Category Archives: Sermons by Margot

Rev. Maggie’s (gulp) Stewardship Sermon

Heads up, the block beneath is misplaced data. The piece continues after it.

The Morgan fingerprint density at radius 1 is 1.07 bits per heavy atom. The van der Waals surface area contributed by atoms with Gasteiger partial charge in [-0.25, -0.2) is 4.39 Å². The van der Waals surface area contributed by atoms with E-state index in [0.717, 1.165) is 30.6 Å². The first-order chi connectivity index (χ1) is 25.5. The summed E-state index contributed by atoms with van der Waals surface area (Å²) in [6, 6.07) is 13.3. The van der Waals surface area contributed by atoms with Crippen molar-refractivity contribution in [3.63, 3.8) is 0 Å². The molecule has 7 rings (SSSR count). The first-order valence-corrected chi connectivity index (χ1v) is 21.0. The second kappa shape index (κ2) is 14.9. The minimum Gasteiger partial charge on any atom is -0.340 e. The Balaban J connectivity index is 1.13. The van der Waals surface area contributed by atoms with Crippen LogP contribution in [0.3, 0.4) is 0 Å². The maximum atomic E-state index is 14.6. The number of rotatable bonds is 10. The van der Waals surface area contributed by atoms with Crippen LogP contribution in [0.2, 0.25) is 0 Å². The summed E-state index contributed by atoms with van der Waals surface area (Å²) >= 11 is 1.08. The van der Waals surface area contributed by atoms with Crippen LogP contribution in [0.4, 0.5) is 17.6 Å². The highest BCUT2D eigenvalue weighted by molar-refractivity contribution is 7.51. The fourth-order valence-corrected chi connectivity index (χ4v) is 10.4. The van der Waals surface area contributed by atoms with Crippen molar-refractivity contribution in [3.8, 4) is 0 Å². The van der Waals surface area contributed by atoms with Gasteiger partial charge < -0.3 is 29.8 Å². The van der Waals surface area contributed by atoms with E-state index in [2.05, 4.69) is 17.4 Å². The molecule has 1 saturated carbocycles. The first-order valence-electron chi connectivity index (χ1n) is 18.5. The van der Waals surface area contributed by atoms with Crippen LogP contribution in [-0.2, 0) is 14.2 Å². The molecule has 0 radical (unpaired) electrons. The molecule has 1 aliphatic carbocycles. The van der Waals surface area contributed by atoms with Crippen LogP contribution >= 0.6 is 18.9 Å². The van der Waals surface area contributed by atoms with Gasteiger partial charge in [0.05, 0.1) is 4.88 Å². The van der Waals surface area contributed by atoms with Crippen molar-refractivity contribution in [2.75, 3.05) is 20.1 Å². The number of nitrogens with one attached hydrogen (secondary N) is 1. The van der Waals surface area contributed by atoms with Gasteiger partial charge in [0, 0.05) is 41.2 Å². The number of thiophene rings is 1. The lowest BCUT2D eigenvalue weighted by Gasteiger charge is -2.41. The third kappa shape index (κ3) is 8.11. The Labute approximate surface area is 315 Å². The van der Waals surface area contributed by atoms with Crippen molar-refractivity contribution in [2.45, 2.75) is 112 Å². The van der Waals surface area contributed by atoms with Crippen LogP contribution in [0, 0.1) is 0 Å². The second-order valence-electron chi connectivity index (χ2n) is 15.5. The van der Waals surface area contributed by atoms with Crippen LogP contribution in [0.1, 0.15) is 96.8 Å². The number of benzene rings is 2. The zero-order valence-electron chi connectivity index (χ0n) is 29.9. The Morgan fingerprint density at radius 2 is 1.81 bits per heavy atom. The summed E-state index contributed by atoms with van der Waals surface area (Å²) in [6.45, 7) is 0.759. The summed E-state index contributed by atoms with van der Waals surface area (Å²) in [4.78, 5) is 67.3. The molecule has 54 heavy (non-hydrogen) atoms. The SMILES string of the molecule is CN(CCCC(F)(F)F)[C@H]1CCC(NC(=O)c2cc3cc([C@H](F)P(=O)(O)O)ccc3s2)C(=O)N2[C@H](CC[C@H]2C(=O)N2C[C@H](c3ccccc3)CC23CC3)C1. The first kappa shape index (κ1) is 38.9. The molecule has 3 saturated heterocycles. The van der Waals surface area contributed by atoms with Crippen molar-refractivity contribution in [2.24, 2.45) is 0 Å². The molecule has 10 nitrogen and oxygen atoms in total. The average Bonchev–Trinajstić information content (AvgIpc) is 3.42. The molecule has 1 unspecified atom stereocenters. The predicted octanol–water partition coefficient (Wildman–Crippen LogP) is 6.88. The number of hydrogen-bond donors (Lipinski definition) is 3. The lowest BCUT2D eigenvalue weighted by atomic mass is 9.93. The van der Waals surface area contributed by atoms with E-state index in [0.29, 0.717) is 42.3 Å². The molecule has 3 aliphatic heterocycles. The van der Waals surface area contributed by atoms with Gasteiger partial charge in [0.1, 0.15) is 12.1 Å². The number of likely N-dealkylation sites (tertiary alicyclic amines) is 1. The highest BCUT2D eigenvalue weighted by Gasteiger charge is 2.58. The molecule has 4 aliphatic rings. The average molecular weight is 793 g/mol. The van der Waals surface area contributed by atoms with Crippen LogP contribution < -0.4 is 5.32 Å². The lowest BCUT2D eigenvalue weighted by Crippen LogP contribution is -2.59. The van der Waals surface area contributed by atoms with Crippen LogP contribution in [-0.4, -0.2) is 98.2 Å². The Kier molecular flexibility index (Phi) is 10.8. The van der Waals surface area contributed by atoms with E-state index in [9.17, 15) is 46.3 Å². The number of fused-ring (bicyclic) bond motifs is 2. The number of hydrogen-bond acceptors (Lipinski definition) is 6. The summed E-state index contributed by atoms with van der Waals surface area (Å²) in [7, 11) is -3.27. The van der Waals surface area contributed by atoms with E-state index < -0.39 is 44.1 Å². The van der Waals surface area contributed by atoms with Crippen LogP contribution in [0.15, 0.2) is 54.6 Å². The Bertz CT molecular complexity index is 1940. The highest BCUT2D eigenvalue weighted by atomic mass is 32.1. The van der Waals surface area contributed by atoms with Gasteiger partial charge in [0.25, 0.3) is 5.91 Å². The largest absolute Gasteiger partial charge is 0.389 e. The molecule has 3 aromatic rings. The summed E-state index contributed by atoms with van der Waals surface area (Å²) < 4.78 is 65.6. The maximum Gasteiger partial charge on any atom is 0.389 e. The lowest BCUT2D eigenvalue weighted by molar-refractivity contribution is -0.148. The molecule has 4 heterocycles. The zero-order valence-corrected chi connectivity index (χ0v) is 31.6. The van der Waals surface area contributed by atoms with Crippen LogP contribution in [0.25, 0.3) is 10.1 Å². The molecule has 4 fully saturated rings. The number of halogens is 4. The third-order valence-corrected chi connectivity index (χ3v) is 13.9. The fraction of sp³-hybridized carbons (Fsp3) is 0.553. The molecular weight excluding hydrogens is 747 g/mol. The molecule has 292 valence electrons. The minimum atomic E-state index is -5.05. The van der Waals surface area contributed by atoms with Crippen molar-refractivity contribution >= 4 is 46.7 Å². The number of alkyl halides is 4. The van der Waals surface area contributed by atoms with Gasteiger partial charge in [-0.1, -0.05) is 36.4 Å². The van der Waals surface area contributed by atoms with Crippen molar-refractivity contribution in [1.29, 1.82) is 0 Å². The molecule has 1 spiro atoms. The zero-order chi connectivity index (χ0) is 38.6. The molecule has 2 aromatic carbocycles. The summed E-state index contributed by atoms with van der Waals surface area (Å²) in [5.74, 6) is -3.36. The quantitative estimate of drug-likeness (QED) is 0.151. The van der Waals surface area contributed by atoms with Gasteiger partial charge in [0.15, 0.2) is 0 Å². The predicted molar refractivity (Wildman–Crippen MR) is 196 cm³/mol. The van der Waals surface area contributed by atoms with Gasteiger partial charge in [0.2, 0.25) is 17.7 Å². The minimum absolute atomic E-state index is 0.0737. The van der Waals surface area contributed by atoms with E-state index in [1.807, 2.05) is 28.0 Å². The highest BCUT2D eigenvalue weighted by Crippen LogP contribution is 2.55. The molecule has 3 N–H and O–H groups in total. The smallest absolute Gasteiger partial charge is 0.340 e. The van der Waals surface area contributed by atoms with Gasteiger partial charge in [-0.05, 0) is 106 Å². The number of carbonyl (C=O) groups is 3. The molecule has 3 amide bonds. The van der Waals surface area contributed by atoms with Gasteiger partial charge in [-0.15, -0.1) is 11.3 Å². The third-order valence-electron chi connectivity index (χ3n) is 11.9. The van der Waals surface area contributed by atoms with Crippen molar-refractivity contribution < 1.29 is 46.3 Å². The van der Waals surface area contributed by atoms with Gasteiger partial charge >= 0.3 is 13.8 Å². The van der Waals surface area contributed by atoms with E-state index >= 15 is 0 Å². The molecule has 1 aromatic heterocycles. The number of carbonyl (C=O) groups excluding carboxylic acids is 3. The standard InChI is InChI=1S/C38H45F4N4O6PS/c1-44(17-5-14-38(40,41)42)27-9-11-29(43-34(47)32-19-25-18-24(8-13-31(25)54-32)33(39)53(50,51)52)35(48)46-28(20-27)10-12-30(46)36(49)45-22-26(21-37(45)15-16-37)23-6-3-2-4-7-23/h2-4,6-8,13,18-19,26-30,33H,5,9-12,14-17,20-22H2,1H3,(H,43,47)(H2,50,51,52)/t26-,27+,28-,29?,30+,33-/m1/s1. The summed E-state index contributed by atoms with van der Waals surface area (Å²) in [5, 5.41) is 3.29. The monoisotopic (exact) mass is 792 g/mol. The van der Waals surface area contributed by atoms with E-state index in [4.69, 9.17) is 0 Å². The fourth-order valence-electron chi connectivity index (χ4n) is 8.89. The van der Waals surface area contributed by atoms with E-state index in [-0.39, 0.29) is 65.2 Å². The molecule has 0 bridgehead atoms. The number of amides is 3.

Church Window - croppedAnd now, the much-loved stewardship sermon, in which the priest hectors you to give more money, and you feel resentful, in the time-honoured cycle. Fasten your seatbelts, it’s going to be a bumpy homily. We have just read that it is easier for a camel to go through the eye of a needle than for a rich person to enter the kingdom of heaven. Sell what you have and give the money to the poor, and you will have treasure in heaven. Is Jesus really saying this, to us? Is that what we need to do, if we are going to be His followers? Is this the set of instructions for Christian living? That is what we often hear, when this passage is interpreted—here, Jesus is telling it, straight, if we all just sold everything we had and gave the money to the poor, everything would be fine. If you don’t do that, you’re a bad Christian. We put up with you, and we’re really grateful for your money, actually, it’s really useful, but you should know that you’re basically a schmuck. Virtuous poverty vs. filthy lucre, perhaps you are familiar with that idea? It’s a very old one. Medieval theologians pulled out this text and others from the Gospels, about possessions, and sex, and devotion to God, and called them the Counsels of Perfection. They were supposed to be descriptions of the perfect life, the life lived by Jesus, which we are supposed to imitate as closely as possible. Clearly, though, not everyone is capable of poverty, chastity, and obedience. Those who manage it, the Mother Teresas, are promoted to the ranks of the saints. The rest of us just wind up feeling that God must love us less.